WASHINGTON, D.C. – Following the designation of eight western Ohio counties as natural disaster areas, state officials last week announced small businesses in Butler, Darke, Defiance, Hamilton, Mercer, Paulding, Preble, and Van Wert Counties will now have access to federal resources to help offset financial losses resulting from excessive rain and flooding that began on May 1.
Small businesses, small agricultural cooperatives, small aquaculture businesses, and private non-profit organizations in these counties can apply for assistance from the U.S. Small Business Administration’s (SBA) Economic Injury Disaster Loan program.
“Small business owners in western Ohio can now access resources needed to recover from this year’s excessive rain and flooding—which may have impacted their businesses through no fault of their own,” U.S. Sen. Sherrod Brown said. “These loans will help businesses rebuild and get back on their feet.”
Eligible business can borrow up to $2 million to pay fixed debts, payroll, and other bills that would have been paid had there not been excessive rain and flooding. The deadline to apply for these funds is April 12, 2016.
Eligible Ohioans may apply online via SBA’s secure website at https://disasterloan.sba.gov/ela/. Loan application forms can also be obtained by emailing the SBA at firstname.lastname@example.org, calling the SBA’s Customer Service Center at 1-800-659-2955 (1-800-877-8339 for the deaf and hard-of-hearing), or downloading the forms at www.sba.gov/disaster. Applicants should mail completed forms to: U.S. Small Business Administration, Processing and Disbursement Center, 14925 Kingsport Road, Fort Worth, TX 76155.Senate President Keith Faber (R-Celina) today urged local businesses and agricultural cooperatives that have recently experienced rain and flooding damage to take advantage of federal Economic Injury Disaster Loans.
The U.S. Small Business Administration (SBA) announced last week that small businesses, small agricultural cooperatives and private nonprofit organizations located in Ohio were eligible for federal loans of up to $2 million to help soften the financial blow incurred from the excessive rainfall since May 1.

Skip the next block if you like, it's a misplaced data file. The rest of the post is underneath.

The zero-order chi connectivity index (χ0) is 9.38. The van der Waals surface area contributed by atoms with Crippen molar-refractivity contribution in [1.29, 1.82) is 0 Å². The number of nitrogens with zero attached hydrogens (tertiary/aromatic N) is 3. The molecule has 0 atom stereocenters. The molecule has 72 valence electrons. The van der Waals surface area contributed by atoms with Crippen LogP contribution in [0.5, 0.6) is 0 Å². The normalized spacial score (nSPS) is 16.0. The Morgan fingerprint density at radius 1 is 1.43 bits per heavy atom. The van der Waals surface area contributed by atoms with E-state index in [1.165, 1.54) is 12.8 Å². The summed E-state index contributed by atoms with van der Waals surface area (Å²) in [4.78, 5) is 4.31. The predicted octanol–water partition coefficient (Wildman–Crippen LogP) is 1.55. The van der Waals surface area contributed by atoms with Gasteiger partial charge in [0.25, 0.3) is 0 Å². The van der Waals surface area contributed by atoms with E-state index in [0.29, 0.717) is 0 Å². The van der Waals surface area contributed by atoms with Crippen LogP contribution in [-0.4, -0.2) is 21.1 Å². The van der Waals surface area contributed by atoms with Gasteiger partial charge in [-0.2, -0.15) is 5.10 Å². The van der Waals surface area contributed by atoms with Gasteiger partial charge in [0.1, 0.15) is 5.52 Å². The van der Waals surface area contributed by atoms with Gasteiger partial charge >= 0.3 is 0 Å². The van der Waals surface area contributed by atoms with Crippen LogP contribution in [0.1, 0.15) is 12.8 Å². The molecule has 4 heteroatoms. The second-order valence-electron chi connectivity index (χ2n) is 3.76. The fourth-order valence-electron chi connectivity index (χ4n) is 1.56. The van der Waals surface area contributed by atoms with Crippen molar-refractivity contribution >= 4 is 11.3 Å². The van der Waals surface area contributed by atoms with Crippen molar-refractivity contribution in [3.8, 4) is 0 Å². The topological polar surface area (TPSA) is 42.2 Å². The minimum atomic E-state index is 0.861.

“The unusually heavy rainfall we’ve experienced this summer has really taken its toll on many of our small businesses and agricultural cooperatives,” said Faber. “I applaud the actions the SBA is taking to lessen the impact on our local economy and encourage businesses that are hurting to apply for relief.”
“Small businesses and the agriculture industry are a vital part of our community and our economy,” said Ohio Senator Beagle. “These loans and their availability to business owners in Darke and Preble Counties will be able to provide relief to some of those hit hardest by the weather this summer.”
Federal assistance is available to eligible farm-related and non-farm entities that suffered financial losses as a direct result of the disaster. With the exception of aquaculture enterprises, the U.S. Small Business Administration (SBA) can not provide disaster loans to agriculture producers, farmers or ranchers.
The loans of up to $2 million will have interest rates of 2.65 percent for private nonprofit organizations and 4 percent interest for small businesses, with terms up to 30 years for eligible applicants. Eligibility is determined based on the size of the applicant, type of activity and its financial resources.
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